It is not so much Mormon belief as the institution of the Mormon church that she objects to. The mysticism of their founding prophet Joseph Smith has been replaced by the aggressive pioneering spirit of Brigham Young: "As a people, my people, we have dropped the hand of Joseph and grasped the hand of Brigham who led us to the Promised Land, this land of little water, to organize, colonize, proselytize, and grow."
Connecting all this to medieval art is a "leap" indeed and in this Williams does not always succeed.
Her book is a paean of passion for the disappearing natural world, pouring straight from the depths of her unconscious mind. Sometimes her prose spins off into literal word-spirals, or poems in which lines are repeated (i.e. the line "why why why joy enjoy joy joy" appearing seventeen times). It takes nerve to risk such departures from the conventions of prose, but the result, though sometimes uneven, is a work brimming over with unexpected revelation ("Life is a process of being broken open").
There is a central thesis in Leap which helps to bind together even its most disparate elements: "The greatest sin is the sin of indifference." This author cares so intensely about life, art and nature that the effect is almost overwhelming. Yet, unlike many environmental writers, she does communicate a sense of hope. In the final chapter she writes of the restoration of Bosch's painting as a metaphor for the rejuvenation of the wilderness. "Restoration is a process of respect," the art restorers claim. "We are in the service of the painting."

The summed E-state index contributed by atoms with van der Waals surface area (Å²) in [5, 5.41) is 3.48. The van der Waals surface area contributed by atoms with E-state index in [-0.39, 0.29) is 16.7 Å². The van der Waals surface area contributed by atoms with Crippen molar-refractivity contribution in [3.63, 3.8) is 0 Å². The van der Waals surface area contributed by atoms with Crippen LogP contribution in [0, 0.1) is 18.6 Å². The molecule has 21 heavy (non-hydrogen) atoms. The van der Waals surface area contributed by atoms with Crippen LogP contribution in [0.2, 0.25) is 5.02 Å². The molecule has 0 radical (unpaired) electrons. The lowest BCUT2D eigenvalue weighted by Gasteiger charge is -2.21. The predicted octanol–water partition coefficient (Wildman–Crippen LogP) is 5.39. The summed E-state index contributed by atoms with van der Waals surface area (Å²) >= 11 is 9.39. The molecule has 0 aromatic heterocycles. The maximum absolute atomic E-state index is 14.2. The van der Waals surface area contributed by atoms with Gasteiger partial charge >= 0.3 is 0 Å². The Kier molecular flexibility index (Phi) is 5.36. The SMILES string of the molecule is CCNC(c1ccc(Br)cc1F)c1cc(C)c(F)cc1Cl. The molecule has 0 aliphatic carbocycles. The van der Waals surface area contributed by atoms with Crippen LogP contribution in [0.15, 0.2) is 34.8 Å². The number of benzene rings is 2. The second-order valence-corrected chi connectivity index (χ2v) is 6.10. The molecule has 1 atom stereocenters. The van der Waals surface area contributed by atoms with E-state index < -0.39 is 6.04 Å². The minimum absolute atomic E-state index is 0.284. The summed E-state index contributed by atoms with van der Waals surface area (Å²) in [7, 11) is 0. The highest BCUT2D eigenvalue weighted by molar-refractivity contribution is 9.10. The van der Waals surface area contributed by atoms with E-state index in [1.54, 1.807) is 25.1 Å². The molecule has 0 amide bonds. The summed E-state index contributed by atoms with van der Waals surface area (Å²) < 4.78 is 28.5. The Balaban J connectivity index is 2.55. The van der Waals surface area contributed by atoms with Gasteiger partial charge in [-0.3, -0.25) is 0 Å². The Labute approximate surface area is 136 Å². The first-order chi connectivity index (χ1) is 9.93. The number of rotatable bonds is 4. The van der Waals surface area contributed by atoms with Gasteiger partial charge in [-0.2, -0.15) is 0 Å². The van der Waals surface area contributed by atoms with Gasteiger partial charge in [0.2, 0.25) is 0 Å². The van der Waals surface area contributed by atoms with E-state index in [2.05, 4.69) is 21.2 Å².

Williams yearns for a time when the public treats its wild spaces as irreplaceable works of art. Only then can the world be whole and humanity able to partake of the ultimate communion, "the healing grace of wildness." | August 2000
Margaret Gunning has reviewed over 130 books but never gets tired of the grand adventure of reading. Her poetry has appeared in Prism International and Room of One's Own. She has written a novel (A Singing Tree) and a book of poems (Nonsongs and Neopsalms), and is currently at work on her second novel, Better than Life.